Pismo Beach is a classic beach town located along California’s famous central coast where residents stroll along the spectacular white beaches to horseback ride, surf, or fish. The city is home to many amazing restaurants, shops, and activities and also the Monarch Butterfly Grove.
When it gets cold, the monarch butterflies begin their 2,500-mile annual migration south. There are a few places to see them along their journey, but the Monarch Grove is the largest on the west coast. In a single season, researchers have counted up to 230,000 Monarch butterflies. The Grove is the only site that regularly counts the number of butterflies to track their population and is one of only five states that counts over 10,000 butterflies yearly.
What butterflies are at the grove?
The Western Monarch butterflies call the Monarch Butterfly Grove home for a few months. The butterflies live west of the Rocky Mountains and migrate between southern Canada and San Diego. Butterflies have a life span of six months, and some scientists believe that they are equipped with natural homing systems that lead them from their summer homes to their winter locations.
Researchers believe the antennas are key to their migration and act like a clock to provide the butterfly with information about the time of day. It’s estimated that the sun’s position, along with the information provided by the antenna, is key to their navigation. On cloudy days, scientists infer that monarchs use a geomagnetic compass that is triggered by UV light as a navigational system.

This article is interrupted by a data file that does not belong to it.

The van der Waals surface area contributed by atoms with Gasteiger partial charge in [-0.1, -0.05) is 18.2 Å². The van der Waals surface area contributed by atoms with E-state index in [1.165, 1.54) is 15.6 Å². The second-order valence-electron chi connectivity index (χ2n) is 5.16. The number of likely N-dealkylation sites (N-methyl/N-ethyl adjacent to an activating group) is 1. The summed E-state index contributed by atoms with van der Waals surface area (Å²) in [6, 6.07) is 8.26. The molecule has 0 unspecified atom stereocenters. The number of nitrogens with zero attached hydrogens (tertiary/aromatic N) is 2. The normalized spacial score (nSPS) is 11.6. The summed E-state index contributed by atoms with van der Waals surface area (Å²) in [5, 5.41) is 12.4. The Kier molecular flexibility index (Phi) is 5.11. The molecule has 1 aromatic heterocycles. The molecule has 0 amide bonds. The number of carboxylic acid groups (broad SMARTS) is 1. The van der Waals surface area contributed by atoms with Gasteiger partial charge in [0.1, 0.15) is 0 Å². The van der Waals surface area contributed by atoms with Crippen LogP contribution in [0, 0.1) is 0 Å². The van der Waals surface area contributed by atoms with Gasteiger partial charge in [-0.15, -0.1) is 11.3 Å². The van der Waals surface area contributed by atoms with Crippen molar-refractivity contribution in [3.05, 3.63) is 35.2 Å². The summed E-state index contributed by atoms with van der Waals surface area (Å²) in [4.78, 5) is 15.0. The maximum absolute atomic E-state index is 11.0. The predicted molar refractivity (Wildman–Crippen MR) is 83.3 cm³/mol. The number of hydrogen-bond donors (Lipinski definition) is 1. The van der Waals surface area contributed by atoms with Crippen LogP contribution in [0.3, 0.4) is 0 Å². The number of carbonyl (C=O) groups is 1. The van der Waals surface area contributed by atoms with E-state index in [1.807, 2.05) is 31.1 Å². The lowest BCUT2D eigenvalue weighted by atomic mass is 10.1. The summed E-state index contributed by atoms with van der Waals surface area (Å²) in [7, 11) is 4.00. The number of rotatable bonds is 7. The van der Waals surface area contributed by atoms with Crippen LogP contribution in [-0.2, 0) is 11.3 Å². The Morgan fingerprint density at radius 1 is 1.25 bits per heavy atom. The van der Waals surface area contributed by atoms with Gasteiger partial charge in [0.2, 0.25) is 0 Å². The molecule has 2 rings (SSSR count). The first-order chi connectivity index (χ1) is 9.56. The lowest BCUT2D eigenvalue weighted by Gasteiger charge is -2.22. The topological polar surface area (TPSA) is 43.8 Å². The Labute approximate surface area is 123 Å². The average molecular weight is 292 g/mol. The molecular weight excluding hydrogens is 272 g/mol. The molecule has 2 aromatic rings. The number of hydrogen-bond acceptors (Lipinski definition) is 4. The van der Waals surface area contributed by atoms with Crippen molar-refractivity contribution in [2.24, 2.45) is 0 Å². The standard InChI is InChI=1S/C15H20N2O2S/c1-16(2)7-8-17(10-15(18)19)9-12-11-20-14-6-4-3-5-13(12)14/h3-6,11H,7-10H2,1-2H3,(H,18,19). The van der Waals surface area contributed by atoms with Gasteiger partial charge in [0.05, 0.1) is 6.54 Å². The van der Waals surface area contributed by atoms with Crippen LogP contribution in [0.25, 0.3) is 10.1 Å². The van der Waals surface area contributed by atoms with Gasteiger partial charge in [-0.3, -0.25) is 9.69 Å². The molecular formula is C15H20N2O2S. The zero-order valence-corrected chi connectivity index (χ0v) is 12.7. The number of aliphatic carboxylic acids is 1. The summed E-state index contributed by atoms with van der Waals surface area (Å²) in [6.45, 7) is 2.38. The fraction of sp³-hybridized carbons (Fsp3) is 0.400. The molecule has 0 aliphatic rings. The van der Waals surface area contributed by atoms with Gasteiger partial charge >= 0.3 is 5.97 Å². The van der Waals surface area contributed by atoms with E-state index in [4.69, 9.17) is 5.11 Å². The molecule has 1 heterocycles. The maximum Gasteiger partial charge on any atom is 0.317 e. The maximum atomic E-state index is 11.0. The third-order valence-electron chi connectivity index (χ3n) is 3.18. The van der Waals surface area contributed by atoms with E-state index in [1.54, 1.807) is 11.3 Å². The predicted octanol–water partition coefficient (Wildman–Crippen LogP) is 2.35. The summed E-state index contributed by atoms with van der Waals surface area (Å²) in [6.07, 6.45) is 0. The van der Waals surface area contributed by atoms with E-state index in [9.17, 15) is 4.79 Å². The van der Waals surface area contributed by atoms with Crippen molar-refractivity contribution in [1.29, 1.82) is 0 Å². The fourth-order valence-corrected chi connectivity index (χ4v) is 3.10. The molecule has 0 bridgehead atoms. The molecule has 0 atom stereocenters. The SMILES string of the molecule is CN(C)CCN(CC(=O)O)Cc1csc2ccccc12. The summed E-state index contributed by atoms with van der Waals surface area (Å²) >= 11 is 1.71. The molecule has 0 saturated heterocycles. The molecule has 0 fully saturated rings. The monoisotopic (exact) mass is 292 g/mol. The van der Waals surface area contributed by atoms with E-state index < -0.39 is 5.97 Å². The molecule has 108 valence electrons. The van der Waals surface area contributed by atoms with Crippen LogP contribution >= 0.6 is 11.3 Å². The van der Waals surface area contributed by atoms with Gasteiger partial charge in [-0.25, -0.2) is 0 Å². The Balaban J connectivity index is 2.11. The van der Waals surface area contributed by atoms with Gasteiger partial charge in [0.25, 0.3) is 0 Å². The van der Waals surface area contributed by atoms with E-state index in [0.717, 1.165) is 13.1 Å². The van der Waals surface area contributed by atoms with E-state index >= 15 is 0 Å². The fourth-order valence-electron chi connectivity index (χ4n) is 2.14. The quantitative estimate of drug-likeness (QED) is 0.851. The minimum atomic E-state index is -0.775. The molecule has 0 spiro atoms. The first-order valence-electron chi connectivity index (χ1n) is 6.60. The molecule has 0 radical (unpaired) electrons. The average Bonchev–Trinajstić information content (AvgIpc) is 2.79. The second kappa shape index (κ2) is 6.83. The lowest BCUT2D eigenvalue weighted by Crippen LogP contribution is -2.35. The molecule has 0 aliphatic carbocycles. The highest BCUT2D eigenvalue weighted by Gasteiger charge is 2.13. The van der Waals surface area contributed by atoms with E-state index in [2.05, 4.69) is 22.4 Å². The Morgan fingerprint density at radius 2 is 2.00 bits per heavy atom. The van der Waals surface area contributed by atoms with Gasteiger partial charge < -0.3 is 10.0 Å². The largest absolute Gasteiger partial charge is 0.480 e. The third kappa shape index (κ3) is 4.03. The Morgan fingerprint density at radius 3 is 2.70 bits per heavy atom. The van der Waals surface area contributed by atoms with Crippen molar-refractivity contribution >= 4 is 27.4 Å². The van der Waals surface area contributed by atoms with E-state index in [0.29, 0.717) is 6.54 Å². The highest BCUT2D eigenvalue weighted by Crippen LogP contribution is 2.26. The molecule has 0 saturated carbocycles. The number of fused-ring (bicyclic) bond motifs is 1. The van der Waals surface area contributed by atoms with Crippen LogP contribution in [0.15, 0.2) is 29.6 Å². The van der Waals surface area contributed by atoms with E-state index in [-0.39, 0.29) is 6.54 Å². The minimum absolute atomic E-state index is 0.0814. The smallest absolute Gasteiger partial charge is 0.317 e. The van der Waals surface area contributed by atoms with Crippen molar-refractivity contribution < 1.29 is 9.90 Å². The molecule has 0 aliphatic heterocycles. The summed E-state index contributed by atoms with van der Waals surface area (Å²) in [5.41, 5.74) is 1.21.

The butterflies travel to Pismo Beach to escape the cold winters in the Rockies. Western Monarch butterflies can fly over 1,000 miles to reach their next migration point. They can fly over 100 miles a day and at altitudes of as high as 10,000 feet. Unlike other migratory species, Western Monarch butterflies make their migration journey for the first time and have never been to their destination before. Western Monarch butterflies are typically found in the Grove beginning in mid-October, with a peak season in November through January.
The colony at Monarch Butterfly Grove is one of the largest in the nation, with an average of 25,000 Western Monarch butterflies making the grove their winter home. From October to February, the butterflies form bundles on the top of eucalyptus trees throughout Monarch Butterfly Grove. This grove is accessible from State Highway 1 at the southern boundary of Pismo Beach. The Eastern Monarchs have recently adjusted their flightpath to travel along the coast and inland valleys.
Where to see Monarch butterflies
You can see Western Monarchs on their migration from the Monarch Butterfly Grove. A sunny winter day provides ideal conditions to see the Monarch butterflies along Highway 1. However, the Western Monarch Trail is the best site to see the butterflies. There is information throughout the Western Monarch trail that educates visitors about the health of the Monarch butterfly’s population.